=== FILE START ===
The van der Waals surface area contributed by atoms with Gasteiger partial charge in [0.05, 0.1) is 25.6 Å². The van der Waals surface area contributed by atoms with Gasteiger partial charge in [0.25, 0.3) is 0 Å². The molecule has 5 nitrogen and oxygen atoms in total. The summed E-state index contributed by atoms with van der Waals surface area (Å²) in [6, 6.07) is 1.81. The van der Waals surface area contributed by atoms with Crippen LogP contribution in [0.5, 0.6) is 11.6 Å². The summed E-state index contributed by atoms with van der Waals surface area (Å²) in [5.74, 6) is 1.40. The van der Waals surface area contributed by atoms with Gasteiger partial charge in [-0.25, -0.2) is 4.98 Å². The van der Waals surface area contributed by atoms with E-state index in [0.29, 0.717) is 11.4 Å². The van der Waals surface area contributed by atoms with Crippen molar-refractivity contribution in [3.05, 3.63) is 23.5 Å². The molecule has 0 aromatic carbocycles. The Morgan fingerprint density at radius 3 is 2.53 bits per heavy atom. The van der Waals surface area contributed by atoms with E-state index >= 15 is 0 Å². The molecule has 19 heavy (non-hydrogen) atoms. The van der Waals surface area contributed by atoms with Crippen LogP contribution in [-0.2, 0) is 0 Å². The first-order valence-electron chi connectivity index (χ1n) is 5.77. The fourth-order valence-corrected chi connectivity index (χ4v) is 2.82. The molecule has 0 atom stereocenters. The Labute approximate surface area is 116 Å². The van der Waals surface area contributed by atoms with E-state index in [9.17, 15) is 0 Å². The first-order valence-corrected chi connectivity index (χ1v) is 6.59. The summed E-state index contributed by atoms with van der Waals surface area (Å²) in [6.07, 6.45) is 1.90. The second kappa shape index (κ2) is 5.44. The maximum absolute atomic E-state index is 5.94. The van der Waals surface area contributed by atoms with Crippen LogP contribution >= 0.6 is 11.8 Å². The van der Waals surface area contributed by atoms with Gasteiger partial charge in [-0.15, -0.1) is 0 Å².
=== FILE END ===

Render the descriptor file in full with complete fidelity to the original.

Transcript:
The van der Waals surface area contributed by atoms with Gasteiger partial charge in [0.05, 0.1) is 25.6 Å². The van der Waals surface area contributed by atoms with Gasteiger partial charge in [0.25, 0.3) is 0 Å². The molecule has 5 nitrogen and oxygen atoms in total. The summed E-state index contributed by atoms with van der Waals surface area (Å²) in [6, 6.07) is 1.81. The van der Waals surface area contributed by atoms with Crippen LogP contribution in [0.5, 0.6) is 11.6 Å². The summed E-state index contributed by atoms with van der Waals surface area (Å²) in [5.74, 6) is 1.40. The van der Waals surface area contributed by atoms with Gasteiger partial charge in [-0.25, -0.2) is 4.98 Å². The van der Waals surface area contributed by atoms with E-state index in [0.29, 0.717) is 11.4 Å². The van der Waals surface area contributed by atoms with Crippen molar-refractivity contribution in [3.05, 3.63) is 23.5 Å². The molecule has 0 aromatic carbocycles. The Morgan fingerprint density at radius 3 is 2.53 bits per heavy atom. The van der Waals surface area contributed by atoms with E-state index >= 15 is 0 Å². The molecule has 19 heavy (non-hydrogen) atoms. The van der Waals surface area contributed by atoms with Crippen LogP contribution in [-0.2, 0) is 0 Å². The first-order valence-electron chi connectivity index (χ1n) is 5.77. The fourth-order valence-corrected chi connectivity index (χ4v) is 2.82. The molecule has 0 atom stereocenters. The Labute approximate surface area is 116 Å². The van der Waals surface area contributed by atoms with E-state index in [9.17, 15) is 0 Å². The first-order valence-corrected chi connectivity index (χ1v) is 6.59. The summed E-state index contributed by atoms with van der Waals surface area (Å²) in [6.07, 6.45) is 1.90. The second kappa shape index (κ2) is 5.44. The maximum absolute atomic E-state index is 5.94. The van der Waals surface area contributed by atoms with Crippen LogP contribution >= 0.6 is 11.8 Å². The van der Waals surface area contributed by atoms with Gasteiger partial charge in [-0.15, -0.1) is 0 Å².